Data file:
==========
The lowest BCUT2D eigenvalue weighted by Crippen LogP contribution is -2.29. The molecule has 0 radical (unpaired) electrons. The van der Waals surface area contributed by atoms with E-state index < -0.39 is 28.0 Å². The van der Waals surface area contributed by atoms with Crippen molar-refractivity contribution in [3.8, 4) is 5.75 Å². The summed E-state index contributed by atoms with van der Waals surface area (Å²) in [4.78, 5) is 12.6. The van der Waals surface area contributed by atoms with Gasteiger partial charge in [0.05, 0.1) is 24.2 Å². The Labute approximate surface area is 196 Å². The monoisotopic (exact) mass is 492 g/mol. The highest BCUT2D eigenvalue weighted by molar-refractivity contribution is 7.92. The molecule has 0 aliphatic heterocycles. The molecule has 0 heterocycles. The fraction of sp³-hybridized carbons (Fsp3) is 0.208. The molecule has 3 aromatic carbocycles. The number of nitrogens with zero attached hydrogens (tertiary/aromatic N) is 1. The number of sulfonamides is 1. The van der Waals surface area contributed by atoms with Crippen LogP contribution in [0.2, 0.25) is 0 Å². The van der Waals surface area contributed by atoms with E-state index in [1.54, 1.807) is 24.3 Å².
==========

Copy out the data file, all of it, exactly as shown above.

The lowest BCUT2D eigenvalue weighted by Crippen LogP contribution is -2.29. The molecule has 0 radical (unpaired) electrons. The van der Waals surface area contributed by atoms with E-state index < -0.39 is 28.0 Å². The van der Waals surface area contributed by atoms with Crippen molar-refractivity contribution in [3.8, 4) is 5.75 Å². The summed E-state index contributed by atoms with van der Waals surface area (Å²) in [4.78, 5) is 12.6. The van der Waals surface area contributed by atoms with Gasteiger partial charge in [0.05, 0.1) is 24.2 Å². The Labute approximate surface area is 196 Å². The monoisotopic (exact) mass is 492 g/mol. The highest BCUT2D eigenvalue weighted by molar-refractivity contribution is 7.92. The molecule has 0 aliphatic heterocycles. The molecule has 0 heterocycles. The fraction of sp³-hybridized carbons (Fsp3) is 0.208. The molecule has 3 aromatic carbocycles. The number of nitrogens with zero attached hydrogens (tertiary/aromatic N) is 1. The number of sulfonamides is 1. The van der Waals surface area contributed by atoms with Crippen LogP contribution in [0.2, 0.25) is 0 Å². The van der Waals surface area contributed by atoms with E-state index in [1.54, 1.807) is 24.3 Å².